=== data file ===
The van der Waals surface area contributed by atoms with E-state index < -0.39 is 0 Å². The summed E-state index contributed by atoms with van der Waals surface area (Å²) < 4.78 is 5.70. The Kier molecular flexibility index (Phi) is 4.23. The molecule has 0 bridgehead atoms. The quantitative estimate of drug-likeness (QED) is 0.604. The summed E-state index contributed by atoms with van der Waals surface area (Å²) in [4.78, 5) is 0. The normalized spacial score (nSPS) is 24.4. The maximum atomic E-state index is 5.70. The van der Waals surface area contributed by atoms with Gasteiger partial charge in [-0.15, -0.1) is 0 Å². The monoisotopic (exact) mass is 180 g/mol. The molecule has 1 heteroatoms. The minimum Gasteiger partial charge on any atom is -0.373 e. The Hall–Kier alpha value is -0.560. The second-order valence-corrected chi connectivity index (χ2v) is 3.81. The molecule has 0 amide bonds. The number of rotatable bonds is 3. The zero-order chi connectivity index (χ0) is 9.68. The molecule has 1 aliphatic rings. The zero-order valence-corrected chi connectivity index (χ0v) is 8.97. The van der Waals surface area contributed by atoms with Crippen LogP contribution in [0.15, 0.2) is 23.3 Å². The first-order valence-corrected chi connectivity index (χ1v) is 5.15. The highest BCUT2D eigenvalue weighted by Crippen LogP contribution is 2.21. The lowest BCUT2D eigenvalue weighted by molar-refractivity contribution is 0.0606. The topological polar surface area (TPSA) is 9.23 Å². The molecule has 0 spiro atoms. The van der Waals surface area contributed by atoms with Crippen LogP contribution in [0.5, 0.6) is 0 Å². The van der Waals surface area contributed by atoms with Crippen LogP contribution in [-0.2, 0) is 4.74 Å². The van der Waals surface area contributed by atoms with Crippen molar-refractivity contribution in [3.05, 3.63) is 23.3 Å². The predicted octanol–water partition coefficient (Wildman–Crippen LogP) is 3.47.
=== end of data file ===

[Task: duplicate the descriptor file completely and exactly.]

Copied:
The van der Waals surface area contributed by atoms with E-state index < -0.39 is 0 Å². The summed E-state index contributed by atoms with van der Waals surface area (Å²) < 4.78 is 5.70. The Kier molecular flexibility index (Phi) is 4.23. The molecule has 0 bridgehead atoms. The quantitative estimate of drug-likeness (QED) is 0.604. The summed E-state index contributed by atoms with van der Waals surface area (Å²) in [4.78, 5) is 0. The normalized spacial score (nSPS) is 24.4. The maximum atomic E-state index is 5.70. The van der Waals surface area contributed by atoms with Gasteiger partial charge in [-0.15, -0.1) is 0 Å². The monoisotopic (exact) mass is 180 g/mol. The molecule has 1 heteroatoms. The minimum Gasteiger partial charge on any atom is -0.373 e. The Hall–Kier alpha value is -0.560. The second-order valence-corrected chi connectivity index (χ2v) is 3.81. The molecule has 0 amide bonds. The number of rotatable bonds is 3. The zero-order chi connectivity index (χ0) is 9.68. The molecule has 1 aliphatic rings. The zero-order valence-corrected chi connectivity index (χ0v) is 8.97. The van der Waals surface area contributed by atoms with Crippen LogP contribution in [0.15, 0.2) is 23.3 Å². The first-order valence-corrected chi connectivity index (χ1v) is 5.15. The highest BCUT2D eigenvalue weighted by Crippen LogP contribution is 2.21. The lowest BCUT2D eigenvalue weighted by molar-refractivity contribution is 0.0606. The topological polar surface area (TPSA) is 9.23 Å². The molecule has 0 spiro atoms. The van der Waals surface area contributed by atoms with Crippen LogP contribution in [0.5, 0.6) is 0 Å². The van der Waals surface area contributed by atoms with Crippen LogP contribution in [-0.2, 0) is 4.74 Å². The van der Waals surface area contributed by atoms with Crippen molar-refractivity contribution in [3.05, 3.63) is 23.3 Å². The predicted octanol–water partition coefficient (Wildman–Crippen LogP) is 3.47.